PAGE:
A reader in Alabama sent this image to the Bangor Daily News and asked for help identifying the cat.
Like many other states, Alabama is home to bobcats and cougars, but we can cross them both off the list: The long tail eliminates the possibility of a bobcat, while the coat pattern and build of the cat rules out a puma.
Aside from puma, bobcats and the lynx, almost all other species of wild cat in the western hemisphere are found only in South America.
The cat in the photo is muscular and looks like it’s taking a leisurely stroll, but something in the wooded area has caught its attention. The dipped tail may indicate uncertainty. Its tabby stripes are well-defined but broken, a trait often seen in domestic cats.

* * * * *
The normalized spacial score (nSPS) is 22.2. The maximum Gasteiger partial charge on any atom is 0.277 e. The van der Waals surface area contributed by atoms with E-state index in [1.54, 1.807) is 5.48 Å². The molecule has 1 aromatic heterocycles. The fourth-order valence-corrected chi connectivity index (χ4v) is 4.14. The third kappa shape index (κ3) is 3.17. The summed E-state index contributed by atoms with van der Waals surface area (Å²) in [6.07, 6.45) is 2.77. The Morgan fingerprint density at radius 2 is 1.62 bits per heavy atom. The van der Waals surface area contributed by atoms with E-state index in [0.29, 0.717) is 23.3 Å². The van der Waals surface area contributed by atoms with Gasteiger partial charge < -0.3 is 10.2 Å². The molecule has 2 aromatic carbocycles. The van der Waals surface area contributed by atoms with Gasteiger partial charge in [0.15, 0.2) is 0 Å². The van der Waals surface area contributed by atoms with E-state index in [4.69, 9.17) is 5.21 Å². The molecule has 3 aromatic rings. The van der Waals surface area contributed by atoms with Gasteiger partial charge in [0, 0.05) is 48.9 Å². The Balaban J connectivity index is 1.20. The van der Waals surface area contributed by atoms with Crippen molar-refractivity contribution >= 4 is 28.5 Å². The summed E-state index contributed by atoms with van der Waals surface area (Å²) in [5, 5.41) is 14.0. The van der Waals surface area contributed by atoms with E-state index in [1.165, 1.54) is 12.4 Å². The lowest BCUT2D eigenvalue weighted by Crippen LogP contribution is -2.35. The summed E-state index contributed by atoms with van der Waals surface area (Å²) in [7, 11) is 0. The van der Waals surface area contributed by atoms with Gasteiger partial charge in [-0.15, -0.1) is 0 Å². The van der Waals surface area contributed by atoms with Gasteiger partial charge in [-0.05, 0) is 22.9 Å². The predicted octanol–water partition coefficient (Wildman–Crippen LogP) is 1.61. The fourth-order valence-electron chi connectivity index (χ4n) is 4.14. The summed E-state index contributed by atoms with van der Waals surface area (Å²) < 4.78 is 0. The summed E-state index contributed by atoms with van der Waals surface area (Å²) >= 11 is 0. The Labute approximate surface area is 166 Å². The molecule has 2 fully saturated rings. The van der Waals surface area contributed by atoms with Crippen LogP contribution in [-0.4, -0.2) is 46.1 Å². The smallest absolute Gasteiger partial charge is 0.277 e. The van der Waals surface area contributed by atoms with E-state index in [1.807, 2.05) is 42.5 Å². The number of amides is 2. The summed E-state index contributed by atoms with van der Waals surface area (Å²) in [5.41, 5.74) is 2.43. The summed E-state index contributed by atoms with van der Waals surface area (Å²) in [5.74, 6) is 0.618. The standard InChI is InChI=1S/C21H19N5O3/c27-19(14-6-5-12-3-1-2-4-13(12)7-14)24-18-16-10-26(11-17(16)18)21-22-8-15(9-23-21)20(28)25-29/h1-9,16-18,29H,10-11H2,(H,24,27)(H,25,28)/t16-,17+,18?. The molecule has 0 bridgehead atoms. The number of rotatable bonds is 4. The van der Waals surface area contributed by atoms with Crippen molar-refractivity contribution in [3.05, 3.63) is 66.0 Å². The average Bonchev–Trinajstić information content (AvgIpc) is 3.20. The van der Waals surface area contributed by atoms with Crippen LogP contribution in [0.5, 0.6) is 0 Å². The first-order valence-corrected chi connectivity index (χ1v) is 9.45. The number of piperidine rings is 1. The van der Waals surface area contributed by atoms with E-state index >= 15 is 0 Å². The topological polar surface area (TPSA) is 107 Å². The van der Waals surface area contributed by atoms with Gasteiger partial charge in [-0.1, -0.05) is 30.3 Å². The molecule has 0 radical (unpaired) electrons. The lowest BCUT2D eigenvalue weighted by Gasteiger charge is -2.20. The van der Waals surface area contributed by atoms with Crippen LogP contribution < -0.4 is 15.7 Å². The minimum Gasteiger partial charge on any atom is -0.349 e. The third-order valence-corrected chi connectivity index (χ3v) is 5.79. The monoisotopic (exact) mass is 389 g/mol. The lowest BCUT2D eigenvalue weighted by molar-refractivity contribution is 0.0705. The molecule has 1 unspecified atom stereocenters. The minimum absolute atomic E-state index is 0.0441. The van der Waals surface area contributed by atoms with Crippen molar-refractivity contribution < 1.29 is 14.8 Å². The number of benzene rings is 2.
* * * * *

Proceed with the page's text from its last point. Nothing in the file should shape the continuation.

Finally, although Bangor says there’s not much to help put the cat’s overall size in context, it’s almost certainly smaller than it looks, judging from the barrel in the background. In fact, if you expand the image and look closely at the barrel, you can see there’s an arched entry cut out of it, and it’s secured to some kind of foundation. Who knows, maybe someone converted it into a small shelter for this cat and other strays.
I took the image, cropped it close, tried to enhance the details as much as possible without ruining the data, and got this:
My verdict: It’s a domestic cat.
The proportions, tail and gait are all consistent with a domestic cat, as is the coat pattern. The cat in the photo doesn’t resemble any local wild cats, and the cat isn’t as large as it may initially appear.
What do you think?